Landscape architecture planning and urban design firm SWA works globally while aiding communities grappling with sea level rise, climate change, population growth, and emerging transportation alternatives.
In September’s Spotlight on Design, the firm presents the creative and multi-scale project solutions for Houston’s Buffalo Bayou Park and China’s Changsha Baxizhou Island.
Check out some of their other resilient cities project highlights, to get a sense of their broad scope of work and holistic design approach.
California Academy of Sciences
One of San Francisco’s first sustainable building projects, the California Academy of Sciences supports a stunning 2.5-acre green roof. Emphasizing habitat quality and connectivity, the project has received two LEED Platinum certifications.
The building’s architectural team, the Renzo Piano Building Workshop (RPBW), invited SWA Group and horticultural consultant Paul Kephart, of Rana Creek Living Architecture, to collaborate on the design of the living roof. SWA Group provided full landscape architectural services for the living roof and site.
Located in Shenzhen, OCT Bay has a combined site area of approximately 1.25 square kilometers including equal parts new urban center and nature preserve. SWA provided both master planning and landscape architectural services for the entire site. As a new urban cultural and entertainment destination, OCT Bay provides urban amenities, entertainment components, public plazas, park space, resort destinations, and ecological preserves. The 685,000-square- meter wetland and nature preserve provides habitat for dozens of species, and is considered China’s only inner-city coast mangrove wetland. SWA’s design provides exterior spaces that are organized as a spatial hierarchy of intimate spaces, medium size courtyards and large public plazas to accommodate both daily and special events. The site design serves to enhance and compliment architectural themes through material, scale, lighting and water features.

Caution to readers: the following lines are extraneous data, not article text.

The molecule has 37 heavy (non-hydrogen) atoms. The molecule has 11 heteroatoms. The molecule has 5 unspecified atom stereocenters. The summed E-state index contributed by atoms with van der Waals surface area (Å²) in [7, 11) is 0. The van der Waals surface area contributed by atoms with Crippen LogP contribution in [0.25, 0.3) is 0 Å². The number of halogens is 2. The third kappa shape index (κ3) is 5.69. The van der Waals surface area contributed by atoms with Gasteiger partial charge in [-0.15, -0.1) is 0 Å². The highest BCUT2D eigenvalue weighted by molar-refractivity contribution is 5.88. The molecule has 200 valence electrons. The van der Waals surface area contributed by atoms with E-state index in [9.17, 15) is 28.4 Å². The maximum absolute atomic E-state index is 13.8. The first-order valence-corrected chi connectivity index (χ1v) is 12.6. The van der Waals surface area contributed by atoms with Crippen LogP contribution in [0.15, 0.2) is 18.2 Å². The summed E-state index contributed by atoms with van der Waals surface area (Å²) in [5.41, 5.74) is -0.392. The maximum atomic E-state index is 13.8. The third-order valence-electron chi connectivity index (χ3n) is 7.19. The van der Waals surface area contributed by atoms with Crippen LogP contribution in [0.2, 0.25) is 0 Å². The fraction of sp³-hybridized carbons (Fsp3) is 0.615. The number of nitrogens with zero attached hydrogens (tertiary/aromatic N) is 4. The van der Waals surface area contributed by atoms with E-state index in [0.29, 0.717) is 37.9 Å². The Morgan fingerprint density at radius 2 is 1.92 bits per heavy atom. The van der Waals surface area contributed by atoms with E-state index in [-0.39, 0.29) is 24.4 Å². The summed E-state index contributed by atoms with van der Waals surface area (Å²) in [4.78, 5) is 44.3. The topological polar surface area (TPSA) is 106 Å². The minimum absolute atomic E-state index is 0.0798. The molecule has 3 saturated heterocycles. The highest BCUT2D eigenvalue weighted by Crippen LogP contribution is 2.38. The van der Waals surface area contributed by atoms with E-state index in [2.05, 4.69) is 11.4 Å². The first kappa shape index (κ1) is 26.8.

Playing on the theme of “A Tower in a Park,” this shaded landscape creates a compelling oasis of green, with distinct areas to serve the tower’s hotel, residential, spa and corporate office areas. The visitor begins at the main arrival court at the base of the tower, where the “prow” of the building intersects a grand circular court—a “water room” defined by fountains, palms and park trees. From here, entry roads lead through the park-like landscape to separate hotel and residential arrival courts. Vehicular circulation spirals down to garage level, while flowering trees and seasonal plantings, fountains, and distinct paving patterns establish a strong sense of place for each court.
Dongguan Delta City
The Dongguan District is located at Binhai Bay in China’s Pearl River Delta, strategically situated between Shenzhen’s airport and the city of Guangzhou. An international competition asked for ways to capitalize on the heavy flow of traffic between them while also addressing extreme environmental risks: the World Bank ranks the Pearl River Delta at the top of its list for expected economic losses due to climate change. The area is subjected to tropical cyclones and storm surges; 85 percent of its land is due to be inundated before 2100.
Gubei Gold Street
SWA was selected to conceptualize, design, and realize a rare find in bustling Shanghai—a pedestrian mall (Gold Street). The corridor occupies three city blocks, is flanked by 20-story high-rise residential towers with retail at street level and book-ended by SWA-designed parks. Creating an iconic presence and enlivening the area, the mall features plazas, fountains, cafés, dining and retail terraces, an amphitheater, and a monumental raised, tree-lined terrace.
Centrally located in the densely populated Gubei district, the pedestrian mall offers the public a unique open space and a sanctuary from the hectic city. Gubei Boulevard, a major commercial spine, runs along the site’s western edge. A majestic plaza, featuring large fountains, opens up to grab the street there and forms a buffer between the pedestrian promenade and the busy thoroughfare; the eastern opening is more subdued, befitting that end’s residential street.